If you’re male, aged between 18 and 35 years and living in Australia, this study wants to hear from you!
For more info, check out their website here
Are you a young Australian man interested in getting involved in health research?
Why are we doing this study?
- We are conducting this study to find out how common human papillomavirus (HPV) is in young men, and factors that are associated with having HPV.
- HPV is usually harmless but can in certain circumstances lead to genital warts, cervical cancer in women and, rarely, some forms of cancer in men. Since 2006 a vaccine has been offered to high school girls to protect them from infection. In 2013, the Australian government extended the HPV vaccination program to include high school boys.
- We hope to use the information we are collecting to see if there is a decrease in HPV in young men after the vaccination program. To do this, we first need to measure HPV in young males before the vaccination program was introduced.
Who is doing and funding this study?
- This research is funded by The Department of Microbiology and Infectious Diseases at The Royal Women’s Hospital, Melbourne, through a grant from the Australian government Department of Health. We are a team of experienced doctors and scientists with an interest in sexual health, HPV and associated cancers.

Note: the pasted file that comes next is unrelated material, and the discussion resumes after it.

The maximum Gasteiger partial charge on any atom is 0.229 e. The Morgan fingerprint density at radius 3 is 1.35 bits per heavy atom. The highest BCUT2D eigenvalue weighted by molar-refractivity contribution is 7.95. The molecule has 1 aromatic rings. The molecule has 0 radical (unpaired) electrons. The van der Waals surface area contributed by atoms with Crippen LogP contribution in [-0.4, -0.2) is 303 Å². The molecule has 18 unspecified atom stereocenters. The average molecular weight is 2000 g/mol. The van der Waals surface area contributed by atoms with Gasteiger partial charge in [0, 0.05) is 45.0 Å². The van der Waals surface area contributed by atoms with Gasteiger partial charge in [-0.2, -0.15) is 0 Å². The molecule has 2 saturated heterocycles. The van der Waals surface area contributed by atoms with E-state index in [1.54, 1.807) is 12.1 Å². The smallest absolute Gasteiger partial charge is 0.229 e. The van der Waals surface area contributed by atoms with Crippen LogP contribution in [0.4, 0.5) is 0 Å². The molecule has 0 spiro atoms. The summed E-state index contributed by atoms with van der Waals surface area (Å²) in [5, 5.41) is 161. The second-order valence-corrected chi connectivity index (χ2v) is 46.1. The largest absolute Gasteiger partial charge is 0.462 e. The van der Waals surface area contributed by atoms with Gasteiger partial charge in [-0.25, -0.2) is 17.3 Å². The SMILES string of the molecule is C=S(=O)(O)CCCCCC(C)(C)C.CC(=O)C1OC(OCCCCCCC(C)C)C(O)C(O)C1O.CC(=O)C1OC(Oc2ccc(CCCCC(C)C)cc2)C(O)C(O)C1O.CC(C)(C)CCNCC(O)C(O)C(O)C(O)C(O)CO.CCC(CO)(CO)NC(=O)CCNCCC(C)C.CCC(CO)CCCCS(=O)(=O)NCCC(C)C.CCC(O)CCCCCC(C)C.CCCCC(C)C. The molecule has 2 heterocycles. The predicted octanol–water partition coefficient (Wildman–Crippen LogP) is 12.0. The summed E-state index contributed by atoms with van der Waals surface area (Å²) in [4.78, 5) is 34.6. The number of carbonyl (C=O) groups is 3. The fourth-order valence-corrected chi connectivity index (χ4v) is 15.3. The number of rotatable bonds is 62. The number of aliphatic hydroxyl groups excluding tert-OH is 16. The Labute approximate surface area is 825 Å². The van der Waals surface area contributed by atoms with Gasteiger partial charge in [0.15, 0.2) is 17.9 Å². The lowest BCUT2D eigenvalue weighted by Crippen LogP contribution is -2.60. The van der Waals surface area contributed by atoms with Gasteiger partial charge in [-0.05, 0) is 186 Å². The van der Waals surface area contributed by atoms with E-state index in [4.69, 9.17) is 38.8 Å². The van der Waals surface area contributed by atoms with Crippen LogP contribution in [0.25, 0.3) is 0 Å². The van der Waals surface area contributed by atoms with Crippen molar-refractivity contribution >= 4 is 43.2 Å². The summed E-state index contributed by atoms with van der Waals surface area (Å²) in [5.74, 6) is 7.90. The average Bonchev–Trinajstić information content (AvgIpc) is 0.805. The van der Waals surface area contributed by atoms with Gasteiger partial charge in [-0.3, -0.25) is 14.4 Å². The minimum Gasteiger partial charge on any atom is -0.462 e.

Who can participate?
To participate, you must be:
- Between the ages of 18 and 35 years old;
- Living in Australia (citizen or permanent resident); and
- Sexually active.
What is involved?
- Filling out a confidential short online questionnaire that takes about 20 minutes to complete
- Self-collecting a swab of the outside of your penis and sending it back to us. We will test the swab for HPV. We post you everything you need; you collect it in the privacy of your home and post it back to us. It’s quick and completely painless. Too easy!
What’s in it for me?
- Helping to improve men’s health
- Learning more about HPV and your own health
Is it confidential?
Absolutely: your participation and all information and results about you are confidential.
The ethical aspects of this research project have been approved by the Human Research Ethics Committee of The Royal Women’s Hospital.